All puppies have boundless energy, and these breeds are no exception. If you adopt a puppy, you have to prepare for nights of potty breaks, lots of cleanups, and the destruction of at least some of your shoes. However, some dogs mellow out while others don’t. 

Labradoodles tend to stay pretty high energy. As long as they get enough exercise, they will be genial and obedient. A pent-up dog might act naughty because they have too much energy.

Training and socialization are vital for Labradoodles. 

On the other hand, Bernedoodles can mellow out a lot once they grow out of their puppy stage. They require moderate exercise and benefit from training and socialization, but these dogs tend to be more easygoing than Labradoodles. 

Bernedoodle puppy
Bernedoodle puppy lying on the grass.


Labradoodles and Bernedoodles both come in mini, medium, and standard. These sizes will vary per dog, but they are generally the same. Bernedoodles are slightly larger than Labradoodles and can weigh in at almost 90 pounds. 

Bernese Mountain dogs are gentle giants, and their Poodle mixes inherit this. Labradors are smaller dogs but can reach up to 60 pounds. Medium and mini breeds have different sizing, but Labradoodles will generally weigh less and not be as tall as Bernedoodle pups. 

Bernedoodle and Labradoodle at the beach
Bernedoodle and Labradoodle both enjoy their stay at the beach.


Both Labradoodles and Bernedoodles tend towards the hypoallergenic aspect of their shared Poodle heritage–Poodles grow hair instead of fur and don’t shed. Instead, their hair grows, and they need regular grooming to prevent matting and skin issues.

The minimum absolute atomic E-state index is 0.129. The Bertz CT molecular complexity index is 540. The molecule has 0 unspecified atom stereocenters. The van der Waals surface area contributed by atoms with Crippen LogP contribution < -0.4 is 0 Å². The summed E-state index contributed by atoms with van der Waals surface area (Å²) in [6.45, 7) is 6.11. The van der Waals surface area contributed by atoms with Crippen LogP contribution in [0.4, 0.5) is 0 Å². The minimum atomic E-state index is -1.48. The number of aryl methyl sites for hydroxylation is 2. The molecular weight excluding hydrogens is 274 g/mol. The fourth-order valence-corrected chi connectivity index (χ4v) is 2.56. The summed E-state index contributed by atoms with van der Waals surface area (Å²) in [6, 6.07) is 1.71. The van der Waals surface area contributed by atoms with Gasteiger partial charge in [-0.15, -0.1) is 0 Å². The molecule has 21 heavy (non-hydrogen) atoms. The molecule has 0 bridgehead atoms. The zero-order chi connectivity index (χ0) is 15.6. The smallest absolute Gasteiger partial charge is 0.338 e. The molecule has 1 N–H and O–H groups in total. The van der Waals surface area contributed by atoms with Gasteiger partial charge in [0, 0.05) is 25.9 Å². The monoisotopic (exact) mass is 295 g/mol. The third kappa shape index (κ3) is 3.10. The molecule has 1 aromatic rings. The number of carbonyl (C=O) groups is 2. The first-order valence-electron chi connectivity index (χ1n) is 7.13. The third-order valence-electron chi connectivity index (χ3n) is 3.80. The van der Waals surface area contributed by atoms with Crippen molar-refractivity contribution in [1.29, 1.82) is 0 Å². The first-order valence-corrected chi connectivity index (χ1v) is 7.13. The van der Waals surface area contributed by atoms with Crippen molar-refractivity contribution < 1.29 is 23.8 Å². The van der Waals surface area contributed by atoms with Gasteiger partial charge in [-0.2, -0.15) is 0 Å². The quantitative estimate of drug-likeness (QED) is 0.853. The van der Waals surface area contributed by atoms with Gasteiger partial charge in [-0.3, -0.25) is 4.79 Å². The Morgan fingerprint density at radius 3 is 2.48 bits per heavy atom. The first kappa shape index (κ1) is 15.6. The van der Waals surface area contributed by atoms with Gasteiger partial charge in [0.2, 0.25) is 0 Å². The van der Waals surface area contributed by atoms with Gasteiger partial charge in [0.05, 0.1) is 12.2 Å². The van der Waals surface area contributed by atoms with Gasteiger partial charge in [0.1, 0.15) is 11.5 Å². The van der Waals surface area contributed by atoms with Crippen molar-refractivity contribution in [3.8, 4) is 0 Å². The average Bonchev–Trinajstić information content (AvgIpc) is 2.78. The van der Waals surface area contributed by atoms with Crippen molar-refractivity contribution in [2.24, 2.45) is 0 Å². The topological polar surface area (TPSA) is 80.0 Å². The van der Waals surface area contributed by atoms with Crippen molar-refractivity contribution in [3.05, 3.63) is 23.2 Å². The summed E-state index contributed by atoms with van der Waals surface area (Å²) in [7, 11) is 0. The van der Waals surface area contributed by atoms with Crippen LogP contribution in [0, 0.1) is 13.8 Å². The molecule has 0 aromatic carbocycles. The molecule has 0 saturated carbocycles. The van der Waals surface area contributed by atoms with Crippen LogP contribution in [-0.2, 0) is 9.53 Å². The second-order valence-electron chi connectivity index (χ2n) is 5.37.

Labradoodles and Bernedoodles have reduced shedding because of their mixed breeding. While there’s no guarantee that any mixed breed dog will be entirely hypoallergenic, the shedding levels are virtually unnoticeable in either breed. They have reduced dander and are much less likely to trigger allergic reactions. 

It’s vital to meet a pet before adopting them to ensure that they fit in with your family. If someone in your house struggles with dog allergies, this is doubly important. You don’t want to bring a dog home only to rehome them later. 

labradoodle sitting on the road
A Labradoodle comfortably sitting on the road.


The coloring of a Bernedoodle might be what sets it apart the most. Bernedoodles can vary from one to tricolor, depending on their breeding. Some Bernedoodles take on the complete coloring of a Bernese Mountain dog, with brown, white, and black.

Others are more two-toned or single color

Labradoodles tend to be one color. They follow the colors of Labrador Retrievers, from blond to black. Commonly, Labradoodles are brown or black since blonder Retrievers are Goldendoodles or Golden Retriever mixes. 

Rarely both of these breeds can have a merle patterned coat. Merle patterning is slightly more common in a Bernedoodle because it’s rare for Poodles or Labs to merle. However, the splotchy, multi-colored coat is in high demand and makes a beautiful dog. 

f2 generation bernedoodle
An F2 generation Bernedoodle can have any shade of Poodle color coat (with hitns of the BMD)